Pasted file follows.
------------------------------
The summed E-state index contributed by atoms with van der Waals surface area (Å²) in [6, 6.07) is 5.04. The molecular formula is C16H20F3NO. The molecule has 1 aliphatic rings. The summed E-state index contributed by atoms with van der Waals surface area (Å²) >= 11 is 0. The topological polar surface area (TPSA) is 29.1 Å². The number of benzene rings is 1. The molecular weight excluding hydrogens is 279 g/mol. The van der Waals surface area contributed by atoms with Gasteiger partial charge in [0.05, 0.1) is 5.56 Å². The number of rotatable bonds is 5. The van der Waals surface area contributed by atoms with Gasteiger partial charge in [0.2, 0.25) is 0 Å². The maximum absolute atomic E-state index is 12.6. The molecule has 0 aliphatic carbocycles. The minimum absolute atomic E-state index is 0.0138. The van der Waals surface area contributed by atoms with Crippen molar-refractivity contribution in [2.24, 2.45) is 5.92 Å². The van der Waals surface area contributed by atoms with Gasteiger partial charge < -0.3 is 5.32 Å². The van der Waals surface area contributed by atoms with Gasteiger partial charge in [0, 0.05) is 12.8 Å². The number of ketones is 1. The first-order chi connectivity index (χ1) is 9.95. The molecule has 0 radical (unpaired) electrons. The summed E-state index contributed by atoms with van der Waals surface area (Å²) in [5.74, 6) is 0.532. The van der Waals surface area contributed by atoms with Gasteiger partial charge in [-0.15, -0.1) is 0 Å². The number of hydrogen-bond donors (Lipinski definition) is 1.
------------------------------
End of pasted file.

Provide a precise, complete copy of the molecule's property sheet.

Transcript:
The summed E-state index contributed by atoms with van der Waals surface area (Å²) in [6, 6.07) is 5.04. The molecular formula is C16H20F3NO. The molecule has 1 aliphatic rings. The summed E-state index contributed by atoms with van der Waals surface area (Å²) >= 11 is 0. The topological polar surface area (TPSA) is 29.1 Å². The number of benzene rings is 1. The molecular weight excluding hydrogens is 279 g/mol. The van der Waals surface area contributed by atoms with Gasteiger partial charge in [0.05, 0.1) is 5.56 Å². The number of rotatable bonds is 5. The van der Waals surface area contributed by atoms with Gasteiger partial charge in [0.2, 0.25) is 0 Å². The maximum absolute atomic E-state index is 12.6. The molecule has 0 aliphatic carbocycles. The minimum absolute atomic E-state index is 0.0138. The van der Waals surface area contributed by atoms with Crippen molar-refractivity contribution in [2.24, 2.45) is 5.92 Å². The van der Waals surface area contributed by atoms with Gasteiger partial charge < -0.3 is 5.32 Å². The van der Waals surface area contributed by atoms with Gasteiger partial charge in [0, 0.05) is 12.8 Å². The number of ketones is 1. The first-order chi connectivity index (χ1) is 9.95. The molecule has 0 radical (unpaired) electrons. The summed E-state index contributed by atoms with van der Waals surface area (Å²) in [5.74, 6) is 0.532. The van der Waals surface area contributed by atoms with Gasteiger partial charge in [-0.15, -0.1) is 0 Å². The number of hydrogen-bond donors (Lipinski definition) is 1.